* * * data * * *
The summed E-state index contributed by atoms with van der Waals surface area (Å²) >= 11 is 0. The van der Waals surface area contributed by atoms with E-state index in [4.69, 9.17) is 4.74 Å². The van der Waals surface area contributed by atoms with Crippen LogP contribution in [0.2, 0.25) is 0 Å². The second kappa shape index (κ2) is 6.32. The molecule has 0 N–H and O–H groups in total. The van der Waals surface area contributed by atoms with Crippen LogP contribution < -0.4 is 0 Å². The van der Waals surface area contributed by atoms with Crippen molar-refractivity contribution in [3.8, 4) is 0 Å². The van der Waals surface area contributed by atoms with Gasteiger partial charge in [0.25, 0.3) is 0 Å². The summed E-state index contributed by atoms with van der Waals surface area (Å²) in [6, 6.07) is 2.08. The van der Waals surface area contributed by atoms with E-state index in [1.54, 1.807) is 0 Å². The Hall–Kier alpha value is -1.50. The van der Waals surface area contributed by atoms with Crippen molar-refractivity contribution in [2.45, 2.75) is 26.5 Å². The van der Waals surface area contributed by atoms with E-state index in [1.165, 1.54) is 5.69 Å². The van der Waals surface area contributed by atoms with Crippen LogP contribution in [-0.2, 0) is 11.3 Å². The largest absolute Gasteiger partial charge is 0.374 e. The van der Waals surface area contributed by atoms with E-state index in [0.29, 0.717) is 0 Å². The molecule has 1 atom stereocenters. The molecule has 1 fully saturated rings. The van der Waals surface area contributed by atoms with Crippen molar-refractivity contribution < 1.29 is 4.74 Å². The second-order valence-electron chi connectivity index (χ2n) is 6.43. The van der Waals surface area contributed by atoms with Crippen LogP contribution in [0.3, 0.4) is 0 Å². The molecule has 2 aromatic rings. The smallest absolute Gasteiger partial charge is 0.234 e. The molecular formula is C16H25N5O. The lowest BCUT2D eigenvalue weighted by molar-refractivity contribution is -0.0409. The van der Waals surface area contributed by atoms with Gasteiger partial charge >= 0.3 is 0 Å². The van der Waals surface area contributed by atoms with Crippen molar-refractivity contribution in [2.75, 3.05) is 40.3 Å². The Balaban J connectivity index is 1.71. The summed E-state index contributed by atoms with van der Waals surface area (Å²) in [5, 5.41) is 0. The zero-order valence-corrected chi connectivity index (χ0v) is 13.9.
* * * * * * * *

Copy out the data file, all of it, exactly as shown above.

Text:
The summed E-state index contributed by atoms with van der Waals surface area (Å²) >= 11 is 0. The van der Waals surface area contributed by atoms with E-state index in [4.69, 9.17) is 4.74 Å². The van der Waals surface area contributed by atoms with Crippen LogP contribution in [0.2, 0.25) is 0 Å². The second kappa shape index (κ2) is 6.32. The molecule has 0 N–H and O–H groups in total. The van der Waals surface area contributed by atoms with Crippen LogP contribution < -0.4 is 0 Å². The van der Waals surface area contributed by atoms with Crippen molar-refractivity contribution in [3.8, 4) is 0 Å². The van der Waals surface area contributed by atoms with Gasteiger partial charge in [0.25, 0.3) is 0 Å². The summed E-state index contributed by atoms with van der Waals surface area (Å²) in [6, 6.07) is 2.08. The van der Waals surface area contributed by atoms with E-state index in [1.54, 1.807) is 0 Å². The Hall–Kier alpha value is -1.50. The van der Waals surface area contributed by atoms with Crippen molar-refractivity contribution in [2.45, 2.75) is 26.5 Å². The van der Waals surface area contributed by atoms with E-state index in [1.165, 1.54) is 5.69 Å². The van der Waals surface area contributed by atoms with Crippen LogP contribution in [-0.2, 0) is 11.3 Å². The largest absolute Gasteiger partial charge is 0.374 e. The van der Waals surface area contributed by atoms with E-state index in [0.29, 0.717) is 0 Å². The molecule has 1 atom stereocenters. The molecule has 1 fully saturated rings. The van der Waals surface area contributed by atoms with Crippen molar-refractivity contribution < 1.29 is 4.74 Å². The second-order valence-electron chi connectivity index (χ2n) is 6.43. The van der Waals surface area contributed by atoms with Crippen LogP contribution in [0.3, 0.4) is 0 Å². The molecule has 2 aromatic rings. The smallest absolute Gasteiger partial charge is 0.234 e. The molecular formula is C16H25N5O. The lowest BCUT2D eigenvalue weighted by molar-refractivity contribution is -0.0409. The van der Waals surface area contributed by atoms with Gasteiger partial charge >= 0.3 is 0 Å². The van der Waals surface area contributed by atoms with Crippen molar-refractivity contribution in [2.75, 3.05) is 40.3 Å². The Balaban J connectivity index is 1.71. The summed E-state index contributed by atoms with van der Waals surface area (Å²) in [5, 5.41) is 0. The zero-order valence-corrected chi connectivity index (χ0v) is 13.9.